How to save one of the world’s rarest ducks

First floating aviary could help conserve the Madagascar pochard. 

Madagascan Pochard swimming

The Madagascar pochard is one of the world’s rarest ducks © WWT

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Tufted ducks are trialling an innovative aviary in Gloucestershire that could help the Critically Endangered Madagascar pochard.

The floating aviary is based at the Wildfowl and Wetland Trust’s (WWT) Slimbridge Wetland Centre and has been developed by experts from a salmon fishing farm.

Both tufted ducks and Madagascar pochards dive for their food – a floating aviary enables them to do so, whereas a standard aviary does not.

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A tufted duck in the new floating aviary © Sam Stafford

WWT have been breeding the Madagascar pochard in captivity in Madagascar and hope to release the birds into the wild in 2018 using the floating aviary.

Conservationists are testing the floating aviary on tufted ducks first as previous attempts to release a diving duck species back into the wild have failed.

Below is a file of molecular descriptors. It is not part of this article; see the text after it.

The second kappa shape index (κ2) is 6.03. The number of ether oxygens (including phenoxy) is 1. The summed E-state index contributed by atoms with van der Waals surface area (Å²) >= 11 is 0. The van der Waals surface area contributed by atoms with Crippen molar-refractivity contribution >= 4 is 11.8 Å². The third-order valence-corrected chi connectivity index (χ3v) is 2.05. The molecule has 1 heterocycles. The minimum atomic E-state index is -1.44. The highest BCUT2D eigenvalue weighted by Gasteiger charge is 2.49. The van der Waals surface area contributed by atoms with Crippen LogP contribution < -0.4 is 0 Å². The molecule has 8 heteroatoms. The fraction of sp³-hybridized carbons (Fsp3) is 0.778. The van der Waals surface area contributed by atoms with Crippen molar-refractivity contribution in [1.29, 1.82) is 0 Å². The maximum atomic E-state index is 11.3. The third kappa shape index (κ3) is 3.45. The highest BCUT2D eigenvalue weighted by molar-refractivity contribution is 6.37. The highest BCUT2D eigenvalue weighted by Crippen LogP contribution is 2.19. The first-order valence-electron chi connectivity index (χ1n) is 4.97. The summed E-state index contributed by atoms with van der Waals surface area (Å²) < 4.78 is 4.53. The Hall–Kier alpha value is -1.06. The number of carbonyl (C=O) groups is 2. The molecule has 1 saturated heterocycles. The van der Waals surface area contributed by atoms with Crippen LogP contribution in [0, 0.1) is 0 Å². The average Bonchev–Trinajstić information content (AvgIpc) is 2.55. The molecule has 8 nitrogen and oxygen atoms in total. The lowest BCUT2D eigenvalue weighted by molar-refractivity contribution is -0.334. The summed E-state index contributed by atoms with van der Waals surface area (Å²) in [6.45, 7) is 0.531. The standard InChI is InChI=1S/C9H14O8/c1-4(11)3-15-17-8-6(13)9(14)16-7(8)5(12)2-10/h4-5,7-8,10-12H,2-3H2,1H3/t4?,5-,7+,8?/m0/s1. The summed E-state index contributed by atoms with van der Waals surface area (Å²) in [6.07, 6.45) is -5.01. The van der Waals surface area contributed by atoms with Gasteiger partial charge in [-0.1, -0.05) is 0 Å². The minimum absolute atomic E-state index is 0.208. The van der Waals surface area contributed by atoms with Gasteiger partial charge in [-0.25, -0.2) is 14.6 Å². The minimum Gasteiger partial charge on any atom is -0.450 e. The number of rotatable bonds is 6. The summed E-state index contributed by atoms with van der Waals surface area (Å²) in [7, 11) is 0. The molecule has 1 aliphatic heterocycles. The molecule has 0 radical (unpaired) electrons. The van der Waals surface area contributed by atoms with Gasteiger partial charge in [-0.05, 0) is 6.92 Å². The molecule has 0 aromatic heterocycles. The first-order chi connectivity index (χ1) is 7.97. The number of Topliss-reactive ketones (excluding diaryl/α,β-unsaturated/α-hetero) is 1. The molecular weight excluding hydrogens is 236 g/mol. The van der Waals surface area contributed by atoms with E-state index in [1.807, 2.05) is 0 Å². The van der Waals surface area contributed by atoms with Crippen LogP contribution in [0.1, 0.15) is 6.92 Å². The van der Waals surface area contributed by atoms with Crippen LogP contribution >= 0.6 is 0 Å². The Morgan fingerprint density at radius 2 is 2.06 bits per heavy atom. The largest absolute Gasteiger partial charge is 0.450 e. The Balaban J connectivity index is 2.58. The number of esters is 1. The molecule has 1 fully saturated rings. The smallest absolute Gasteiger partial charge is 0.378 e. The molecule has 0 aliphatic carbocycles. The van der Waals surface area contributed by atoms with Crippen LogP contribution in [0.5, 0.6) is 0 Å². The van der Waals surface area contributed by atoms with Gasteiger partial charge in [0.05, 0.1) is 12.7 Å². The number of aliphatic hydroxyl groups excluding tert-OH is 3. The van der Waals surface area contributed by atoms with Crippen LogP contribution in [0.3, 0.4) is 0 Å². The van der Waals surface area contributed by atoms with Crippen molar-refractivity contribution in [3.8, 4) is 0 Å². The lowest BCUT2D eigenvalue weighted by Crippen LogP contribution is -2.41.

Even if the Madagascar pochard release is a success, the species faces other challenges.

“Madagascar’s wetlands are not in a healthy state,” says WWT’s Peter Cranswick.

“We’ve identified one – Lake Sofia – where the damage is less severe and that’s where we plan to release the pochard. But, if they leave that lake, their chances of survival are very low.”

The Madagascar pochard was thought to be extinct for 20 years, but was re-discovered in 2006. 

One of the issues facing this species is that the lake on they were living was too deep for the young ducklings to feed and the ducklings were starving to death. 

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Staff at WWT Slimbridge launch the floating aviary onto one of the ponds © Sam Stafford

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